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The rush for land after the opening of the Oklahoma Territory

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Sitting Bull

The End of the Frontier:

After the Oklahoma Territory was opened to white settlement in 1889, there was a rush westward, and by 1980, the frontier was declared closed. The historian Jackson Turner wrote that the closing of the frontier was detrimental to the country because life on it had previously helped to bring about political and social democracy. He claimed that life on the frontier did this through the need for independence and individualism that was found on the frontier, as well as for the need for open-mindedness and inventiveness. While white settlers moved west, the Indians were forced onto smaller and smaller plots of land. In 1887, the Dawes Severalty Act was passed in the hopes of breaking up the Native American tribes and making the people "civilized" citizens. western_lands.jpgThe Act divided the tribal lands into plots of 160 acres or less and US citizenship was granted to people who stayed on the land for 25 yrs while also adopting a more "civilized lifestyle". By breaking up tribal lands, the Act opened up 90 million acres of land for the settlement of whites, but was very unsuccessful at aiding the Native Americans in any way as many had already died off. The last effort of the remaining Natives to resist US domination and drives whites off of their land was the Ghost Dance Movement during which Sitting Bull was killed. This movement also ended unsuccessfully after the massacre at Wounded Knee, when over 200 Native American men, women, and children were shot down in December of 1890.
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the massacre at Wounded Knee


The New South:

Slowly, as the South began to industrialize with steel, textile, and lumber factories, and a large source of cheap labor, the southern cities became more prosperous. However, despite more prosperity, the South remained the most poverty stricken part of the country partially because it remained mostly agricultural. Railroads were converted to the northern standard size, aiding in the transport of agricultural goods, but crops like cotton were accumulated in such high amounts that they were no longer as valuable, and the profits of farmers fell. (Sharecropping also was extremely prevalent in the South thus increasing the poverty rate.) Despite changes in its economy, the "new" South was reverting back to its old racist ways with the Reconstruction movement abandoned. Segregation was found on a large scale in all areas of the South and it was much harder for blacks to find work.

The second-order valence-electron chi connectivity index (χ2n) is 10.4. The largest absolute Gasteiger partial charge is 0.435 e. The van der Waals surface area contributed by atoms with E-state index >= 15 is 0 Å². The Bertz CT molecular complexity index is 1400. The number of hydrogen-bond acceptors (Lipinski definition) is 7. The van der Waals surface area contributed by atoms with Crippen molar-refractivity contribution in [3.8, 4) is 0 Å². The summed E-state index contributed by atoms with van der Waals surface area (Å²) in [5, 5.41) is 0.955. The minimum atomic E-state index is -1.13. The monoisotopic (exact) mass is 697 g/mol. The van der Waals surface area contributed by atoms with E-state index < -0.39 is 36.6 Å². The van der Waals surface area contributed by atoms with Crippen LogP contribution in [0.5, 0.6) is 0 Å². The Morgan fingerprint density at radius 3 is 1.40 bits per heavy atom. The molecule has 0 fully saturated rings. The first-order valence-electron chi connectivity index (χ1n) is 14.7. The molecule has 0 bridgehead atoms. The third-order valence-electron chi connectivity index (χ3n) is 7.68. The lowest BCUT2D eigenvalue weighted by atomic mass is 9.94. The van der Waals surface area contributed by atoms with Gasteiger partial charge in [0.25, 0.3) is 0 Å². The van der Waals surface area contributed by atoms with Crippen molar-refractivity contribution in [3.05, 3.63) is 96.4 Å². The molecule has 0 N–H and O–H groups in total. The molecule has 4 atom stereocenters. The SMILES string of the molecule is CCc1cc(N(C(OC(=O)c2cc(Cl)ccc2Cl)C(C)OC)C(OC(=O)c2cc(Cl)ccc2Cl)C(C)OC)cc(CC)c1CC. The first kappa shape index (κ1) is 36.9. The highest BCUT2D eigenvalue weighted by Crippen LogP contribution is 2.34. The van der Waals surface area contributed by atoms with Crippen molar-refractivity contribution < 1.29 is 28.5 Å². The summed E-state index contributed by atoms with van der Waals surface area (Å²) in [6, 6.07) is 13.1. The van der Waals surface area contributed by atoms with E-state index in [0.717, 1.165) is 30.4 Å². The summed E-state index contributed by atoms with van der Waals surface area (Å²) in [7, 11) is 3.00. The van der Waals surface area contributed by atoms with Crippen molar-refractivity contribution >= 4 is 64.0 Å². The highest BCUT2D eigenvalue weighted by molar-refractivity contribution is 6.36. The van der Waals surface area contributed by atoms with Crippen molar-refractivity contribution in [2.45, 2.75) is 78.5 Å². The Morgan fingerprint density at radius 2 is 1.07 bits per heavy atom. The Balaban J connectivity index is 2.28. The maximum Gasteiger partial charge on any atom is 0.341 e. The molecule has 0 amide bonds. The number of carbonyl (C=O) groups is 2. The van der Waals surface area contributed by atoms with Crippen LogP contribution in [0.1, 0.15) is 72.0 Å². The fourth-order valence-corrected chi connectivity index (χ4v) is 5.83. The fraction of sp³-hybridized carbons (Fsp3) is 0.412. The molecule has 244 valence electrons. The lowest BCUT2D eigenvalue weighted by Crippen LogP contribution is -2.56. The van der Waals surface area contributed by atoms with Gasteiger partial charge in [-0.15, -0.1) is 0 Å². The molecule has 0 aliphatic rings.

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Booker T. Washington
Activists like Booker T. Washington began to attempt to get a better life for blacks without involving violence. Washington attempted to reach this goal through founding the Tuskegee Institute in Alabama which became the most well known industrial school in the country. He wanted to teach blacks skilled trades, the virtues of hard work, moderation, and economic self help, rather than teaching them to rely on whites to get them ahead in life. Washington also founded the National Negro Business League to support businesses owned and operated by blacks around the country.
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blacks getting a higher education


Problems on the Farm:

Poverty was becoming increasingly common on farms throughout the country as falling prices just kept falling with increasing global competition. Large, commercialized farms became the only farms left as the smaller farms that could not afford to lower their prices as they did not mass produce went out of business. As they lost their own farms, more farmers became sharecroppers and tenants, and had were thrown into a cycle of debt from which it was hard to escape. The struggling farmers were also faced with rising costs as industries like railroads monopolized trusts and managed to keep their prices high. In order to combat their problems, farmers around the country formed the National Farmers Alliance that met in Ocala, Florida in 1890. At this meeting, the representatives came up with a platform that they believed demonstrated equality to farmers. This platform included the direct election of senators, lower tariff rates, a graduated income tax, a new banking system regulated by the federal government, and a shift to the silver standard. Although they had definite potential to put a candidate up to run for office, the Alliance decided not to enter the presidential race.